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Working Together

In a direct challenge to Google Docs, Apple has introduced collaboration to the iWork suite of apps. Pages, Numbers and Keynote now support collaboration through iCloud.

You can use iWork collaboration with these devices:

  • A Mac with macOS Sierra and Pages 6.0, Numbers 4.0, or Keynote 7.0 or later
  • An iPhone, iPad, or iPod touch with iOS 10 and Pages 3.0, Numbers 3.0, or Keynote 3.0 or later
  • A Mac with Safari 6.0.3 or later, or Google Chrome 27.0.1 or later
  • A Windows PC with Internet Explorer 11 or later, or Google Chrome 27.0.1 or later

If you find collaboration is not available to you, make sure that you have the latest versions of the iWork apps. I have run into this issue a few times here at Small Dog. I am always a bit ahead of the rest of the team in terms of running Apple software so if I send a Pages 6.0 document sometimes I get push back from those that haven’t upgraded. I do recommend that you update to the latest versions in order to take advantage of the new features, especially collaboration.

To invite others to collaborate on your document in Pages, Numbers or Keynote you must be signed into iCloud and have iCloud Drive turned on. I was struggling a bit as we were testing this because collaboration is very dependent upon iCloud addresses. You need to use the iCloud email address to invite someone or it may get stuck in the “verification link cannot be sent” bug.

Keep in mind that the title of the document will be included in the link that you send so if it is confidential- like “www.icloud.com/pages/09aMdbLCQ5naCrMpHaqAfxUoQ#firingemily” you might want to tell the recipient to not forward that link.

You can invite people to collaborate on your Mac, iOS device or from iCloud. To invite from the Mac simply click on the handy “collaborate” button in the menu bar. By default, people that you invite can edit your document. You can change share options and limit who can access it. If you set Who Can Access to “Anyone with the link”, and you want to add a password, click Add Password. Type your password and hint. You and other participants need this password to open the document.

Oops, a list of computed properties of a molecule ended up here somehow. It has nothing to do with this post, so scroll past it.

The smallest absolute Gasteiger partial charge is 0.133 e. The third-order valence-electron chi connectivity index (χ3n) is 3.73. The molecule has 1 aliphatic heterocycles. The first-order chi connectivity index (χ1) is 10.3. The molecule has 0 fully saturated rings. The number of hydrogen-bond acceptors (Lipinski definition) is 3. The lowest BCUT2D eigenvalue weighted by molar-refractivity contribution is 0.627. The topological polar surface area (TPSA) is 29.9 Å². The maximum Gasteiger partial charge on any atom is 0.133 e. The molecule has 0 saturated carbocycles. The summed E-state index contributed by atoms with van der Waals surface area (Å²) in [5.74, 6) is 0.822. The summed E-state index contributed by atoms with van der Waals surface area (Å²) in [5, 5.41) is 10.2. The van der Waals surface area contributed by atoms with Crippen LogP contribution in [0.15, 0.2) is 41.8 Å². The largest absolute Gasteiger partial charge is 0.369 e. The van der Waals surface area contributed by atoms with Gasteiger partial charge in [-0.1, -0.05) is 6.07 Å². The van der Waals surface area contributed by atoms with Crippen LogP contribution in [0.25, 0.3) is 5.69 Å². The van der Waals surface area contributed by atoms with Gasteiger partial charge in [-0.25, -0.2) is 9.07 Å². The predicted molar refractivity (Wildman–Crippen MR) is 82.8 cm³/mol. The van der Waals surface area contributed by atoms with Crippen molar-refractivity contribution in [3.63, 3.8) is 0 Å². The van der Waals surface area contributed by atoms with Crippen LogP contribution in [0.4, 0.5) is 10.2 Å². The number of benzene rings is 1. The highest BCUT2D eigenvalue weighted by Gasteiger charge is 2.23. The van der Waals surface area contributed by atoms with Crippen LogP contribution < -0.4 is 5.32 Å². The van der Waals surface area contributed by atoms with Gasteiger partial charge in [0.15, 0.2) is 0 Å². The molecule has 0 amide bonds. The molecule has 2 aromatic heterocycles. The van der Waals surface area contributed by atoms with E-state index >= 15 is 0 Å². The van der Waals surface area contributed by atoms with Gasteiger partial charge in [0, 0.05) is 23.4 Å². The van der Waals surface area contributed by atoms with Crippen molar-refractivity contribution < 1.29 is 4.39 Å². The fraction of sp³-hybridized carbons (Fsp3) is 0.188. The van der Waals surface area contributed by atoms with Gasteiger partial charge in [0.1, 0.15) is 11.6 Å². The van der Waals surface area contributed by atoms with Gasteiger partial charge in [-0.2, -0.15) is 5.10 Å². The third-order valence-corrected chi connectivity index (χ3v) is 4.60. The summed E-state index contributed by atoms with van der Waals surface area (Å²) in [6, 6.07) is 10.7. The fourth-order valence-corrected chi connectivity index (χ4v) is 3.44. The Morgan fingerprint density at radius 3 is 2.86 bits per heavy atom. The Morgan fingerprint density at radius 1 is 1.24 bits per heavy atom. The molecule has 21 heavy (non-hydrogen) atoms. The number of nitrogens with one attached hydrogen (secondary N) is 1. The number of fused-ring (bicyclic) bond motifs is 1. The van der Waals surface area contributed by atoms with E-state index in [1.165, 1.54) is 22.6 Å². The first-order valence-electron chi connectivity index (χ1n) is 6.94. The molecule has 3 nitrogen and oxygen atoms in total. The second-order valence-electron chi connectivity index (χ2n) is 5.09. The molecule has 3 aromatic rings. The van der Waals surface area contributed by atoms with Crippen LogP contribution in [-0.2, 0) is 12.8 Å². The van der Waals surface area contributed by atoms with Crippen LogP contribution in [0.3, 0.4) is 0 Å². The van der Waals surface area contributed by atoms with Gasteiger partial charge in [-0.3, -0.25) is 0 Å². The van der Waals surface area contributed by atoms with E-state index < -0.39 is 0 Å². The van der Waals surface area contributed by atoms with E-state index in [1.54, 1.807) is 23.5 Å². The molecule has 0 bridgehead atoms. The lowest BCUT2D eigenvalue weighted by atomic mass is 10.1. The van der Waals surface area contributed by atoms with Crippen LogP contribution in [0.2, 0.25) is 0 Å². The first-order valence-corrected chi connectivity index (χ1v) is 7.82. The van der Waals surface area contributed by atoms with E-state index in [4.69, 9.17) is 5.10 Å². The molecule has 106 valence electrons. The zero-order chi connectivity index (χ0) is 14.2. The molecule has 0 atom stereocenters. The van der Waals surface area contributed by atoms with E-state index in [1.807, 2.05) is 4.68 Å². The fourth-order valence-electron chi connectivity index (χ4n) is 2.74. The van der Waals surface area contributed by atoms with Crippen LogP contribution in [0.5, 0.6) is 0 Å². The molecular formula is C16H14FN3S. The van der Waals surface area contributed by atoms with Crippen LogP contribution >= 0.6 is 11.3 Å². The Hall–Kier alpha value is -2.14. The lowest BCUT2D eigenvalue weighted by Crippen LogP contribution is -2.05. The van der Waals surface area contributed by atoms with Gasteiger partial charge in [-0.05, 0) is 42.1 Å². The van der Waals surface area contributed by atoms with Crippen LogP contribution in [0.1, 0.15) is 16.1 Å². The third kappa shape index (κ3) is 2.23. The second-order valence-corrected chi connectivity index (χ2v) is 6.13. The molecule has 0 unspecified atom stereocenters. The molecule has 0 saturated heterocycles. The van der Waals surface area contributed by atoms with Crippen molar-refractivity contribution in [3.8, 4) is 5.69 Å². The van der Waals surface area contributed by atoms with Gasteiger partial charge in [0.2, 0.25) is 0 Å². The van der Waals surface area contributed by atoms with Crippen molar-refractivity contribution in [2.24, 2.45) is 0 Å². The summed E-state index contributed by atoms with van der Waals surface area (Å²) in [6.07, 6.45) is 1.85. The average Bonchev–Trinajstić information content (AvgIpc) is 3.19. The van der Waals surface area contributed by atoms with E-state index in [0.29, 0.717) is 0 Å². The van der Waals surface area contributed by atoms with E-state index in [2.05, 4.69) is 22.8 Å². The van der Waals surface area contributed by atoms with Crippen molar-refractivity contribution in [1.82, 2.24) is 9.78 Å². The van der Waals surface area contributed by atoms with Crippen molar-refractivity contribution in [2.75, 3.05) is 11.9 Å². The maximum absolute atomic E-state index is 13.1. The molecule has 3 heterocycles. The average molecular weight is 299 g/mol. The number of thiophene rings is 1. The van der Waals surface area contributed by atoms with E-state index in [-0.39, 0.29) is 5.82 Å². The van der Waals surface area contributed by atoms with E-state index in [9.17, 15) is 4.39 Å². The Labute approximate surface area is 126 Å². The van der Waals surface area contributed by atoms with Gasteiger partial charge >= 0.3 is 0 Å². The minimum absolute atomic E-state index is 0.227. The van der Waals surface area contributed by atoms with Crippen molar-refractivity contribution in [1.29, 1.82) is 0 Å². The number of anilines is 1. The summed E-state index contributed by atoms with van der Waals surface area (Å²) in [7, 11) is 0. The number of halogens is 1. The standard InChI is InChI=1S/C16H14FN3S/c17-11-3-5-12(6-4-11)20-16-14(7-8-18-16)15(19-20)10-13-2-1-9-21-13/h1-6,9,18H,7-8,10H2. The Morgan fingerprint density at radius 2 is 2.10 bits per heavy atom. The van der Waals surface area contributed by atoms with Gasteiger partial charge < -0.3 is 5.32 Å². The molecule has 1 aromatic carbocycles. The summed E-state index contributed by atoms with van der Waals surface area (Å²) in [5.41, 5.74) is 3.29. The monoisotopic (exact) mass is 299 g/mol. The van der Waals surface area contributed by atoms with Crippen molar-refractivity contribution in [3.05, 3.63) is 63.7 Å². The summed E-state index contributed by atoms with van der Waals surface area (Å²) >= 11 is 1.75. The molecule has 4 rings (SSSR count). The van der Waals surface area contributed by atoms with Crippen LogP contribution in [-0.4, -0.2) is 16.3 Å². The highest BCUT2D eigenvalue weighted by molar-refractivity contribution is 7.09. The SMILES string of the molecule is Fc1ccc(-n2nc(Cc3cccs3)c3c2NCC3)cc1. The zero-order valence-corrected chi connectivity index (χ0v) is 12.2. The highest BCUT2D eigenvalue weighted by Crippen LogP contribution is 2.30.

Then choose how you want to invite others to work on your document. If you choose to email your invitation, type an email address or phone number for each person you want to invite. Add any other information, then send or post the message.

To invite from your iOS device, tap the ***, then tap Collaborate With Others. Again, you will be given the options to limit access or add a password. Click on Add People and you have the same choices on how to inform them via email, Messages, copying the link, Twitter or Facebook.

Inviting from iCloud in Safari is the same as doing so from within Pages on the Mac.

You may not want everyone to be able to edit the document but do want them to be able to read it. You can set this all up when you share. When you invite others to collaborate on your document, you can set restrictions on who can view and make changes to your document.

In the Who Can Access menu:

  • Choose “Only people you invite” if you want only specific participants to access the document. To open it, those participants must sign in to iCloud or iCloud.com with an Apple ID. If they don’t have an Apple ID, they can create an Apple ID after you share the document with them.
  • Choose “Anyone with the link” if you want anyone who has the link to the shared document to be able to open it.

In the Permissions menu:

  • Choose “Can make changes” if you want anyone who can access the document to be able to edit and print it.
  • Choose “View only” if you want anyone who can access the document to be able to view and print, but not edit it.
    You can change share options at any time by clicking or tapping the Collaborate button, then choosing Share Options.

It is usually important to be able to track everyone’s edits on the document and know when changes have been made. If you click on the collaborate button you can see to whom the document is shared and who is currently viewing or editing it.

Edits that you and others make to the document appear in real time. Look for colored cursors and colored selections of text and objects to see what others are currently editing. Tap or click the colored dot next to the person’s name in the participant list to jump to their cursor. If you don’t see a colored dot, that person has the document open, but isn’t editing.

If you are really confident in the editors you can hide collaboration activity on your Mac by going to Choose View->Hide Collaboration Activity or View->Show Collaboration Activity. On your iPhone or iPad tap *** and turn Collaboration Activity on or off.

You can continue to edit even if you are offline but others will not see your edits until you have re-connected.

You should note that currently not all functions are available in collaboration mode. As an example, in Pages you cannot insert, cut, copy, paste, delete, duplicate, reorder or edit sections. You cannot adjust margins, use “replace all”, create delete or reorder styles.

Once you have had enough of the sharing edits on the collaborated document you can turn off sharing by clicking on the collaboration button and hitting Stop Sharing. When you stop sharing it is removed from iCloud drive for all participants.

iWork Collaboration is still in development and I expect we will see a lot of improvements before it is a real competitor to Google Docs but it is coming along. Check it out and let me know how it works for you!

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